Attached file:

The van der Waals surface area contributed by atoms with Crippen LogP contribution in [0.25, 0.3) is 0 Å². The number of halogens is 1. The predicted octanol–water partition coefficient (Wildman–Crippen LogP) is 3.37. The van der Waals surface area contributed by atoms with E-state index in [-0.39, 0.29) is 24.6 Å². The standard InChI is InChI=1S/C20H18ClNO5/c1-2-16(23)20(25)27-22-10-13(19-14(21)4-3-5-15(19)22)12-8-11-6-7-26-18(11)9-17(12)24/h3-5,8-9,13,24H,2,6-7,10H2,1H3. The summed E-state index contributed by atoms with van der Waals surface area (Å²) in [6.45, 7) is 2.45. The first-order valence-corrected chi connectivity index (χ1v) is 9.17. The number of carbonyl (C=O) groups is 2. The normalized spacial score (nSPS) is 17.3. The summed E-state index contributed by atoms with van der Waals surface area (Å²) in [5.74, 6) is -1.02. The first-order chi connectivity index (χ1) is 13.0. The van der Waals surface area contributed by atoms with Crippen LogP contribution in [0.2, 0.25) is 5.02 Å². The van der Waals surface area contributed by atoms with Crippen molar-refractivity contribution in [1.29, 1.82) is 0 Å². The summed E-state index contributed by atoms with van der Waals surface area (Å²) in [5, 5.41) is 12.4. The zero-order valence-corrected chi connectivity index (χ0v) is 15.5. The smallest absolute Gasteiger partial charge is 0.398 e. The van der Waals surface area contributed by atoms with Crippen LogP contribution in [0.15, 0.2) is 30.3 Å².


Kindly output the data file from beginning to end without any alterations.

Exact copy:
The van der Waals surface area contributed by atoms with Crippen LogP contribution in [0.25, 0.3) is 0 Å². The number of halogens is 1. The predicted octanol–water partition coefficient (Wildman–Crippen LogP) is 3.37. The van der Waals surface area contributed by atoms with E-state index in [-0.39, 0.29) is 24.6 Å². The standard InChI is InChI=1S/C20H18ClNO5/c1-2-16(23)20(25)27-22-10-13(19-14(21)4-3-5-15(19)22)12-8-11-6-7-26-18(11)9-17(12)24/h3-5,8-9,13,24H,2,6-7,10H2,1H3. The summed E-state index contributed by atoms with van der Waals surface area (Å²) in [6.45, 7) is 2.45. The first-order valence-corrected chi connectivity index (χ1v) is 9.17. The number of carbonyl (C=O) groups is 2. The normalized spacial score (nSPS) is 17.3. The summed E-state index contributed by atoms with van der Waals surface area (Å²) in [5.74, 6) is -1.02. The first-order chi connectivity index (χ1) is 13.0. The van der Waals surface area contributed by atoms with Crippen LogP contribution in [0.2, 0.25) is 5.02 Å². The van der Waals surface area contributed by atoms with Crippen molar-refractivity contribution in [1.29, 1.82) is 0 Å². The summed E-state index contributed by atoms with van der Waals surface area (Å²) in [5, 5.41) is 12.4. The zero-order valence-corrected chi connectivity index (χ0v) is 15.5. The smallest absolute Gasteiger partial charge is 0.398 e. The van der Waals surface area contributed by atoms with Crippen LogP contribution in [0.15, 0.2) is 30.3 Å².